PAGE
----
To integrate the content of "The Merchants of Cool" into a literature or social studies class, have students assume the role of "cool hunter" and focus their attention on literary characters or historical figures they have studied. Who would they choose as "cool" and why? Have them design a marketing campaign to appeal to that person. De-brief the activity by asking them to justify the techniques used in their campaign and what kinds of information they needed to know about their target audience to design an effective campaign. You might also have students assess whether the campaign(s) developed by the class were ever misleading or unethical. Wrap up by asking students to look for present day examples of "spin" that mirror the techniques they used.
Before viewing "The Merchants of Cool", ask students to choose a favorite ad or music video and write a brief analysis or description. After viewing the film, have them re-write their analysis. Discuss what changed. You might use the "General Media Literacy Questions" at the end of the "Teaching Media Literacy" section to prompt analysis, or pose this trio:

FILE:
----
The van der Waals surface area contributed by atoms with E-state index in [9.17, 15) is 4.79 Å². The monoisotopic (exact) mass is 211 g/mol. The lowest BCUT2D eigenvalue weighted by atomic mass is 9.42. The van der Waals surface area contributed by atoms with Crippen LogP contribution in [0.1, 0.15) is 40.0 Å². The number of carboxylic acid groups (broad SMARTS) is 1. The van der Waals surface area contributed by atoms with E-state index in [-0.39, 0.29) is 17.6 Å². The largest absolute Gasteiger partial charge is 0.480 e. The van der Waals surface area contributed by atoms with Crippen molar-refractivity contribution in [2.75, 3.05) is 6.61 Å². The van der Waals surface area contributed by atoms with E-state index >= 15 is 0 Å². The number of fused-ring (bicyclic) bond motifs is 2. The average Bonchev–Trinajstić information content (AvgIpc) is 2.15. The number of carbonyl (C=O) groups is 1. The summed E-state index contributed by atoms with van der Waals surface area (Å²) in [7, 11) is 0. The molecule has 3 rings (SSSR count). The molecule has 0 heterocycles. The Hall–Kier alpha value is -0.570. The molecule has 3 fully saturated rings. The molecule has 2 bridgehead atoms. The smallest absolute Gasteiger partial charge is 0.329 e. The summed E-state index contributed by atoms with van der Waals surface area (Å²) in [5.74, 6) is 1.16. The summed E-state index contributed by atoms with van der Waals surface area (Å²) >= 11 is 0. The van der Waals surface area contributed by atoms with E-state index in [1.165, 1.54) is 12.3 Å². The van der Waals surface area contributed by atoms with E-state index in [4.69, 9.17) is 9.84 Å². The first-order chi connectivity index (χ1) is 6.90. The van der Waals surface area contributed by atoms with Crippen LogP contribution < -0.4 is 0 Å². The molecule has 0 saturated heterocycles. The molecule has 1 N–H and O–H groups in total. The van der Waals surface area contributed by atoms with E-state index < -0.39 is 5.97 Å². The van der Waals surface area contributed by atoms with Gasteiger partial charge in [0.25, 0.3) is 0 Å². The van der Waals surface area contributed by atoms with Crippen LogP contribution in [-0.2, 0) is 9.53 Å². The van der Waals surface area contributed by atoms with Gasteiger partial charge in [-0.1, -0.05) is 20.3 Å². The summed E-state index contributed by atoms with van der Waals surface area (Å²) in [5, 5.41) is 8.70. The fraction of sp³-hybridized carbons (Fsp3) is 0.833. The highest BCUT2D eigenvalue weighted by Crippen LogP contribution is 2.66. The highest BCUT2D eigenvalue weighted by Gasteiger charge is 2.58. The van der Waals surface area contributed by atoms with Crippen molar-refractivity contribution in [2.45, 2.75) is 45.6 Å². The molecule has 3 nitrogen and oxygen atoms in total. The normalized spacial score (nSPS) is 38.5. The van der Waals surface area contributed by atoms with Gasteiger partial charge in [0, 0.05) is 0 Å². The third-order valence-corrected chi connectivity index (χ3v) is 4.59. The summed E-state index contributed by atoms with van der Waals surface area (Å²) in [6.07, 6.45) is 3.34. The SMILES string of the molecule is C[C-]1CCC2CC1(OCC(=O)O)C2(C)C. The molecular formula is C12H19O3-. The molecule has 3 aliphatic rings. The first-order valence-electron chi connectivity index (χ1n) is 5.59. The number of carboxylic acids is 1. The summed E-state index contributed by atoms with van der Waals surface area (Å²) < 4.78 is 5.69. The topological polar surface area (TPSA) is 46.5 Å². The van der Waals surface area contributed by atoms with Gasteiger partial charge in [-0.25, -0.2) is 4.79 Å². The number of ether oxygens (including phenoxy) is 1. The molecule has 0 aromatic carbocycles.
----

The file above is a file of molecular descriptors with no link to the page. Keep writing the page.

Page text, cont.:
What are the messages? Are the messages the same as the product(s)?
Have students define the word "authentic" and assign them to create a visual representation of the various facets their "authentic" selves. Facets of their identity might include things like cultural, religious, or racial heritage; family, neighborhood, or community; song lyrics, magazines, clothing; favorite TV shows, hobbies, or sports, etc. To practice public speaking or writing you might ask each student to explain their choices. Then have them look at the sources of the items they chose. Use the "Connecting the Dots" section to help students determine whether there are any corporate interests represented in their self-portraits. For example, who profits from the logo on their favorite pants? Who owns the label that their favorite band records on? Let the class generate a list of corporations connected to their expressions of authenticity and talk about what they see as the distinction between their actual selves and corporate reflections of their identity. Then discuss Douglas Rushkoff"s question about his own youth culture in "The Merchants of Cool": Was it just something being sold to us, or was it something that came from us? An act of expression not of consumption? Has that boundary been completely erased?